Socolow contends that among these additional variables, demography was the most important. This is due to the fact that the "ratio of men to women could enhance or limit women's choices" (Socolow 2). The experiences of women also changed as they grew older and moved into different roles in life, e.g. from childhood to marriage to widowhood. The economy of the area where the women lived also had an effect on them, since women in a more prosperous area (especially elite women) lived more comfortably than their counterparts in less affluent areas. Socolow argues that these women did not always follow the social ideal of women imposed by the patriarchal society, and of course there were different ideals for each race and class of women. And lastly, these ideals of women, in some instances, changed over time.
The social ideal for Iberian women, in the Old World and the New, was strongly influenced by the Islamic tradition, which was to keep the females cloistered in the home. Female virginity at the time of marriage also had an effect on the family's honor and was strictly monitored. This was especially true of the women in the Spanish elite, although many women did find ways to evade their chaperones to meet their lovers, as evidenced by the number of abandoned Spanish children. This cloistering of Iberian women was both a blessing and curse; while they did not have freedom to move around as the lower class women did, they did escape the social stigma attached to women who did appear on the streets. Also these Iberian women were not expected to work, at least not outside the home. Elite women did no work at all, other than supervising the work of the household servants and slaves. Iberian women also benefited from laws such as marriage and inheritance laws that were not extended to the other racial groups and social classes.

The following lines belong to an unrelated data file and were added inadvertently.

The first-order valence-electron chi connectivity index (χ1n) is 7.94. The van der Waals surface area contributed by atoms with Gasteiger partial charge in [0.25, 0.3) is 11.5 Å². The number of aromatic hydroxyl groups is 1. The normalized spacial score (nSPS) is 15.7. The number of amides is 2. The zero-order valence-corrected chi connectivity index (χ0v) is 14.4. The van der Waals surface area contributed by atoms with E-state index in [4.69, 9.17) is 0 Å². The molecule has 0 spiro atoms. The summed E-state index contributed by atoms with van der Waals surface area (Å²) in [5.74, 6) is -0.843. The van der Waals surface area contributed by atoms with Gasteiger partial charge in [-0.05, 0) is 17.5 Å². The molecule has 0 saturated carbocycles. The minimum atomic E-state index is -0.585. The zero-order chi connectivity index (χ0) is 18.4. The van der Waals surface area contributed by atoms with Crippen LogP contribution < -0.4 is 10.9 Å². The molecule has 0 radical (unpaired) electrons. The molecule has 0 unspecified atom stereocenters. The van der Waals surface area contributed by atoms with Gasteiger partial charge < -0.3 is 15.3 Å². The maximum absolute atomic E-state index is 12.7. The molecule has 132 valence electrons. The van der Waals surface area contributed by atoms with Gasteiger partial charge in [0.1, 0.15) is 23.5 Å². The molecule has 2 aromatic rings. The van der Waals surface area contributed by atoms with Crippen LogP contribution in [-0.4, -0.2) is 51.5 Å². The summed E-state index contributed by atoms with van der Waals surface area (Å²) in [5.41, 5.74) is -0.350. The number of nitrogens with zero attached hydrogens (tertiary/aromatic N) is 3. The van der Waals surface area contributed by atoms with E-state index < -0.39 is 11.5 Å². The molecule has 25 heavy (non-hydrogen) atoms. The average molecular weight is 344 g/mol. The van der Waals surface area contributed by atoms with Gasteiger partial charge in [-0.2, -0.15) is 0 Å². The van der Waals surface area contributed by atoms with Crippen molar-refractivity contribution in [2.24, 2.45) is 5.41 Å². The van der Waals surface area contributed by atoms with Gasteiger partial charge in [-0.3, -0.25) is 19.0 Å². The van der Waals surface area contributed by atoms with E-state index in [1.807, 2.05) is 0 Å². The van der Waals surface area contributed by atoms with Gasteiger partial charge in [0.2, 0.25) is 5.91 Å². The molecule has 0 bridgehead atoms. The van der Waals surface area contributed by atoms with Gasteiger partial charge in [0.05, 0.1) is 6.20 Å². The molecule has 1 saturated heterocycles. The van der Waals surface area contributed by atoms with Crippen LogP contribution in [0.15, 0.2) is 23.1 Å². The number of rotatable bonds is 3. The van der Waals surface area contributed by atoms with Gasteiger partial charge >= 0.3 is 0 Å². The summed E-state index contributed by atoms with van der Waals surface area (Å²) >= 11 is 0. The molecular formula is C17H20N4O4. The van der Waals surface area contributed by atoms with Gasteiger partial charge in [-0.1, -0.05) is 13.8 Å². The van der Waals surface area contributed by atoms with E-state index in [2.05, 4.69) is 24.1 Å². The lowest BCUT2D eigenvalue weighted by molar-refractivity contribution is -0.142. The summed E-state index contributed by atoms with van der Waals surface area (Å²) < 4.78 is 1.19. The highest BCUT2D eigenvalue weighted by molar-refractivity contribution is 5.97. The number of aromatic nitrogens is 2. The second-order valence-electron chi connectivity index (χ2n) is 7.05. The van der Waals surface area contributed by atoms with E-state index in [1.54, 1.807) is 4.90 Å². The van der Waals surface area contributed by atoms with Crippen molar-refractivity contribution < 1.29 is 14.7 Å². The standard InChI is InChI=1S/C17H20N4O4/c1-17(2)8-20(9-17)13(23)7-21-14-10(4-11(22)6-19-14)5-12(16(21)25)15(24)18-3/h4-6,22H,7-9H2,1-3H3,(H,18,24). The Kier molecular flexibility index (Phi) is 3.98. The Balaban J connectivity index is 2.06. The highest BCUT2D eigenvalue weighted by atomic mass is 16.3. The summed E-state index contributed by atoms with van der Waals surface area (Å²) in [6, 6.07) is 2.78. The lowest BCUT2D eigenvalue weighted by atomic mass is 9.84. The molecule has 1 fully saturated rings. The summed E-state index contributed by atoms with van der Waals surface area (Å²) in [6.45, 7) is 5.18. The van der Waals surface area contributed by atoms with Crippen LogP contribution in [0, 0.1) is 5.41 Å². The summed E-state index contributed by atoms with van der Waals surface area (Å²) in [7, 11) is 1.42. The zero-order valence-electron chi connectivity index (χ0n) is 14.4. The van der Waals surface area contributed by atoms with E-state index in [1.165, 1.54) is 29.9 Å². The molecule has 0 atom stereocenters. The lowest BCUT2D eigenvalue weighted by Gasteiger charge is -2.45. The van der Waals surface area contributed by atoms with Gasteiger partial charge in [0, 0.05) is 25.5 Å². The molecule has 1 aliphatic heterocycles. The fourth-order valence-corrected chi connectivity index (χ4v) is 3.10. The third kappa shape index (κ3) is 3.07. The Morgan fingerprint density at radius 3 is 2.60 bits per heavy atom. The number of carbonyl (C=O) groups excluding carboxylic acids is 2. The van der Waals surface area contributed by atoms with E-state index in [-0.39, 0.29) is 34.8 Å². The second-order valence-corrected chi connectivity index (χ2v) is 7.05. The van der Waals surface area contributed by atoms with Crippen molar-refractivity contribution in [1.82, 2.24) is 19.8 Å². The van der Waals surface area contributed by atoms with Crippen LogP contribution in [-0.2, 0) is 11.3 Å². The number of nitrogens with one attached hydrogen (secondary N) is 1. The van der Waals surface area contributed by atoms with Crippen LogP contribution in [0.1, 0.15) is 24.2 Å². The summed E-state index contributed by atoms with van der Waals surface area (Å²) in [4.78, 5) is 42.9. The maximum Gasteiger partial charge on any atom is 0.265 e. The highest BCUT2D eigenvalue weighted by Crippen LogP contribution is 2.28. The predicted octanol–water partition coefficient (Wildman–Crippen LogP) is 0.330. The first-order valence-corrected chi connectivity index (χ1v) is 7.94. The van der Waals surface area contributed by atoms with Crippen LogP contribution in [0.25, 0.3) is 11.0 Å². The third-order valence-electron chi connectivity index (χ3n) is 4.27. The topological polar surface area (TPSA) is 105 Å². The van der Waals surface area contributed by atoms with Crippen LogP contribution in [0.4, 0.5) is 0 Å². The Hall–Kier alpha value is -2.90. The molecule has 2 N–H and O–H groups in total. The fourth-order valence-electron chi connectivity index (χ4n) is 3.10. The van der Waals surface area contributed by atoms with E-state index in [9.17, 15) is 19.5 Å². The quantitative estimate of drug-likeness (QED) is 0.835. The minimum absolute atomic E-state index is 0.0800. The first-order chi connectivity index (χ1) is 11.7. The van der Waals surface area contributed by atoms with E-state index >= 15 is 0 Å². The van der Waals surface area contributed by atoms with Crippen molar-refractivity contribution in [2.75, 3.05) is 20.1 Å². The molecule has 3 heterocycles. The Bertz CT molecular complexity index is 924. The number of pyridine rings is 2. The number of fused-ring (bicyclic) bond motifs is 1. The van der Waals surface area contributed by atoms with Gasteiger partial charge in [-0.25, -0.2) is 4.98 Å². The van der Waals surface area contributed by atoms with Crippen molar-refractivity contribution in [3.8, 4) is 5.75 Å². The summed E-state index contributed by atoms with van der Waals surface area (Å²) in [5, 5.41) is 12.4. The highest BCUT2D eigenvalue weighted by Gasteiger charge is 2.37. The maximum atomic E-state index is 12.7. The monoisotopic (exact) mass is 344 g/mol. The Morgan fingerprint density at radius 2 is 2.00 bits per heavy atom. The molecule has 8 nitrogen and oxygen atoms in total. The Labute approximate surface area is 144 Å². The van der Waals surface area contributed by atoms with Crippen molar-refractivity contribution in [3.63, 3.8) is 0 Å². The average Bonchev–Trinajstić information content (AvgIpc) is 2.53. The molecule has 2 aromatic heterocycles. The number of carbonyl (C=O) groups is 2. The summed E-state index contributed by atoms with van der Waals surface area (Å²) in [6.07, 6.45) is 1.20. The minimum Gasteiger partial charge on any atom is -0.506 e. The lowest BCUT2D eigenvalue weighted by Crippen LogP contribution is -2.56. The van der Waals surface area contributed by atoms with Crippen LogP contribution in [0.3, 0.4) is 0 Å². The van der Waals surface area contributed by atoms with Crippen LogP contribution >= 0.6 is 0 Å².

The role of women in pre-conquest Latin America varied according to the ethnic group she belonged to, but many native societies "controlled female sexuality in ways strikingly similar to the Spanish" (Socolow 19). Unlike Spanish inheritance and property laws, "generally land was held only by men" but women could own movable property (Socolow 21). Also like the Spanish, indigenous peoples had a strict sexual division of labor, although their views of what was women's and men's labor differed from Spaniards, and even from region to region.
After the arrival of the Spaniards, the role of indigenous women changed dramatically. The indigenous elite women became attractive marriage